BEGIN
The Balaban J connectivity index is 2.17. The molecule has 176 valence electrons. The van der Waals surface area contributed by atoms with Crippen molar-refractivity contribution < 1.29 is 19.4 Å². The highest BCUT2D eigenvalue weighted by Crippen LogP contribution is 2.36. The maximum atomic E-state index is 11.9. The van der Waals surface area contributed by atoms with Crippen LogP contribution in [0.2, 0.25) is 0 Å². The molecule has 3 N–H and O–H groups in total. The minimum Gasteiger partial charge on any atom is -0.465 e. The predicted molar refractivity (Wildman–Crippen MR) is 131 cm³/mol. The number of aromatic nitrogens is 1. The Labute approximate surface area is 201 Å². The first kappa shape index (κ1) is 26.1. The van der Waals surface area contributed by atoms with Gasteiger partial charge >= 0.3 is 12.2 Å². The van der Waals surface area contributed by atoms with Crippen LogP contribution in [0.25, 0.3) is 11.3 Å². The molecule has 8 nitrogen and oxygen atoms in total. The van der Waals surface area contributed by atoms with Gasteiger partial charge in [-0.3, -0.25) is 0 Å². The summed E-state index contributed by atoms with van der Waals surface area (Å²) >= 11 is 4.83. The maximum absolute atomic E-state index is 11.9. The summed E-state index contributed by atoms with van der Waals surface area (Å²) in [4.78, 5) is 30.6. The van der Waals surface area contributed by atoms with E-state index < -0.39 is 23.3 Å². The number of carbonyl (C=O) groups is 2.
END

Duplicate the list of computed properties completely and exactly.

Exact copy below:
The Balaban J connectivity index is 2.17. The molecule has 176 valence electrons. The van der Waals surface area contributed by atoms with Crippen molar-refractivity contribution < 1.29 is 19.4 Å². The highest BCUT2D eigenvalue weighted by Crippen LogP contribution is 2.36. The maximum atomic E-state index is 11.9. The van der Waals surface area contributed by atoms with Crippen LogP contribution in [0.2, 0.25) is 0 Å². The molecule has 3 N–H and O–H groups in total. The minimum Gasteiger partial charge on any atom is -0.465 e. The predicted molar refractivity (Wildman–Crippen MR) is 131 cm³/mol. The number of aromatic nitrogens is 1. The Labute approximate surface area is 201 Å². The first kappa shape index (κ1) is 26.1. The van der Waals surface area contributed by atoms with Gasteiger partial charge >= 0.3 is 12.2 Å². The van der Waals surface area contributed by atoms with Crippen LogP contribution in [0.25, 0.3) is 11.3 Å². The molecule has 8 nitrogen and oxygen atoms in total. The van der Waals surface area contributed by atoms with Gasteiger partial charge in [-0.3, -0.25) is 0 Å². The summed E-state index contributed by atoms with van der Waals surface area (Å²) >= 11 is 4.83. The maximum absolute atomic E-state index is 11.9. The summed E-state index contributed by atoms with van der Waals surface area (Å²) in [4.78, 5) is 30.6. The van der Waals surface area contributed by atoms with E-state index < -0.39 is 23.3 Å². The number of carbonyl (C=O) groups is 2.